In a Christian Post column his week, Southern Baptist leader Richard Land argues that single women are unqualified to raise their children and should always give their kids up for adoption as “the best option for everyone concerned.”
“Keeping the baby is almost never preferable to allowing a baby to be adopted into a solid, faithful Christian home,” Land writes. Although Land notes that there are “more than 100,000 children in foster care in America alone,” he cites the Judgment of Solomon to suggest that single mothers are being selfish by not putting their kids up for adoption.
Currently there are more than 100,000 children in foster care in America alone, with many times more across the globe, awaiting permanent adoption into loving “forever” families.
Adoption is not only the best answer for the heartache and loneliness of foster children and those in orphanages both here and around the world, but it is also the best answer in almost every case where a mother finds herself with a “problem” pregnancy. Such pregnancies can arise from numerous circumstances, but most commonly they are a “problem” because the father is not married to the mother. Currently, almost all such single mothers choose either to abort or keep their babies (only 1 percent of such pregnancies currently end in adoption). Last year, 53 percent of babies born to women under thirty were born to single mothers. And yet, though adoption is seldom chosen in response to such pregnancies, it is virtually always the best option for everyone concerned.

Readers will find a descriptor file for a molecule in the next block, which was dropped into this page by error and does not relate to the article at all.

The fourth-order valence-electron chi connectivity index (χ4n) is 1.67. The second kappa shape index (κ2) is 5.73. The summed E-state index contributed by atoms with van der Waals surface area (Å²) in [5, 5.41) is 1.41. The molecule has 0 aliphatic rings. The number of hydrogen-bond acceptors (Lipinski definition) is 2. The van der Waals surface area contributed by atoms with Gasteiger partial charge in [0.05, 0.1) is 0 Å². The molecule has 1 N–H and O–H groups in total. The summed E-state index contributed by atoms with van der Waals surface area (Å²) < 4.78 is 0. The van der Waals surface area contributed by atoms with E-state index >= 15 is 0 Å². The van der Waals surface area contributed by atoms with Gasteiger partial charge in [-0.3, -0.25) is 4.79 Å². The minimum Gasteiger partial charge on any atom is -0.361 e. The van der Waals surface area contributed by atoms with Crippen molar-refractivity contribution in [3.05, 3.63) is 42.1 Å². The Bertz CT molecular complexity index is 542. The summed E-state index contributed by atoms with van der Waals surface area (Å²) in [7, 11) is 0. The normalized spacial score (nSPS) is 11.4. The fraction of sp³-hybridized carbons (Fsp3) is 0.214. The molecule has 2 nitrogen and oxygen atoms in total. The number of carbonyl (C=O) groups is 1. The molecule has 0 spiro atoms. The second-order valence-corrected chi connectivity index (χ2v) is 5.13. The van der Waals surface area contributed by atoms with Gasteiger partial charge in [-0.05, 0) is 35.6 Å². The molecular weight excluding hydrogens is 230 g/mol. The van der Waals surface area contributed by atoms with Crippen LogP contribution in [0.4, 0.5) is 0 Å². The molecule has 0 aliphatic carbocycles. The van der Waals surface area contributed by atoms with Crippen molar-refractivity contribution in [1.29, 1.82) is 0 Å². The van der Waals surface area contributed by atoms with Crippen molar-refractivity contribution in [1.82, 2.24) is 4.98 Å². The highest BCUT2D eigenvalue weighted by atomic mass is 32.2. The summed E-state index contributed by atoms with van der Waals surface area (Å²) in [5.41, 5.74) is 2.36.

Killing your “problem” or “unwanted” pregnancy through abortion is never an acceptable option (unless the child is a direct and immediate threat to the mother’s continued physical life.) In an abortion, the baby always dies, and we lose that child’s unique and never to be known God-given gifts and contributions to the world. Further, an abortion is much more traumatic physically to a mother’s future reproductive life than carrying a baby to term would be. There are also often lingering psychological issues for the mother as well.
Keeping the baby is almost never preferable to allowing a baby to be adopted into a solid, faithful Christian home. A single mother who keeps her baby is quite often denying that baby the father that God wants for that baby, and every baby, to have. Furthermore, in most circumstances, keeping the baby circumscribes and forecloses both the mother’s and the baby’s economic futures in tragic and unfortunate ways.
If the mother is doing what is best for her baby (one of the defining marks of maternal love), she will part with her baby so that it will have the future God intended for him or her to have. The Old Testament story of the two harlots who both had babies and one died in the night comes to mind (1Kings 3). Both women claimed the surviving baby was their child and wanted the king to give the baby to them. King Solomon decided to have the baby divided in two and each be given half. Immediately, the real mother told the king to give the baby to the other woman in order to save the child’s life. In other words, she was thinking of the child’s best interest, not her own.
Adoption allows the mother to give her child both a mother and a father who will love and cherish the child.